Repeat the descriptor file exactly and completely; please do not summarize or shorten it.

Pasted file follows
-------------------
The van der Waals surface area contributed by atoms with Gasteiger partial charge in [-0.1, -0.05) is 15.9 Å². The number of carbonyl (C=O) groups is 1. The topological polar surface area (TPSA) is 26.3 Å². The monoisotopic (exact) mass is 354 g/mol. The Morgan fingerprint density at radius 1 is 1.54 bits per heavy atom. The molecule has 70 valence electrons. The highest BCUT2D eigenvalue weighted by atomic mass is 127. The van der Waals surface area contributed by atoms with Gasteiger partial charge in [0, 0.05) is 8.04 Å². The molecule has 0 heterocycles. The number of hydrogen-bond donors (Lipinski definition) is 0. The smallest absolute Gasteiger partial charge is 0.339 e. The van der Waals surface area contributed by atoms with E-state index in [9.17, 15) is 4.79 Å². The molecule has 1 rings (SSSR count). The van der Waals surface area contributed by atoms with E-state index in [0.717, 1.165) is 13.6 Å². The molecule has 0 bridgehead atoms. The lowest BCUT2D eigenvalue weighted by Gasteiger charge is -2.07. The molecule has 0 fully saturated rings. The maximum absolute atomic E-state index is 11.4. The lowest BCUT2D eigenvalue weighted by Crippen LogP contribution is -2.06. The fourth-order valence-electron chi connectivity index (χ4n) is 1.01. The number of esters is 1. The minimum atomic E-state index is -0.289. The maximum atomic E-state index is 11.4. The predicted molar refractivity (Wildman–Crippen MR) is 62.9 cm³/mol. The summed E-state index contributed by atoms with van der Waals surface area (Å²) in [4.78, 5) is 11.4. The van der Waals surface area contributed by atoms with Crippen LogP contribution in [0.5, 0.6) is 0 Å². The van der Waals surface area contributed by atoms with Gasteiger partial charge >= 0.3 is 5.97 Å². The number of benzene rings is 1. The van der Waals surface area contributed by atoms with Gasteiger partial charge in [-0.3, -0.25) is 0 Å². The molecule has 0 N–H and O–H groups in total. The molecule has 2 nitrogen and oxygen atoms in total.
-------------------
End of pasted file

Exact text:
The van der Waals surface area contributed by atoms with Gasteiger partial charge in [-0.1, -0.05) is 15.9 Å². The number of carbonyl (C=O) groups is 1. The topological polar surface area (TPSA) is 26.3 Å². The monoisotopic (exact) mass is 354 g/mol. The Morgan fingerprint density at radius 1 is 1.54 bits per heavy atom. The molecule has 70 valence electrons. The highest BCUT2D eigenvalue weighted by atomic mass is 127. The van der Waals surface area contributed by atoms with Gasteiger partial charge in [0, 0.05) is 8.04 Å². The molecule has 0 heterocycles. The number of hydrogen-bond donors (Lipinski definition) is 0. The smallest absolute Gasteiger partial charge is 0.339 e. The van der Waals surface area contributed by atoms with E-state index in [9.17, 15) is 4.79 Å². The molecule has 1 rings (SSSR count). The van der Waals surface area contributed by atoms with E-state index in [0.717, 1.165) is 13.6 Å². The molecule has 0 bridgehead atoms. The lowest BCUT2D eigenvalue weighted by Gasteiger charge is -2.07. The molecule has 0 fully saturated rings. The maximum absolute atomic E-state index is 11.4. The lowest BCUT2D eigenvalue weighted by Crippen LogP contribution is -2.06. The fourth-order valence-electron chi connectivity index (χ4n) is 1.01. The number of esters is 1. The minimum atomic E-state index is -0.289. The maximum atomic E-state index is 11.4. The predicted molar refractivity (Wildman–Crippen MR) is 62.9 cm³/mol. The summed E-state index contributed by atoms with van der Waals surface area (Å²) in [4.78, 5) is 11.4. The van der Waals surface area contributed by atoms with Crippen LogP contribution in [0.5, 0.6) is 0 Å². The van der Waals surface area contributed by atoms with Gasteiger partial charge >= 0.3 is 5.97 Å². The number of benzene rings is 1. The van der Waals surface area contributed by atoms with Gasteiger partial charge in [-0.3, -0.25) is 0 Å². The molecule has 0 N–H and O–H groups in total. The molecule has 2 nitrogen and oxygen atoms in total.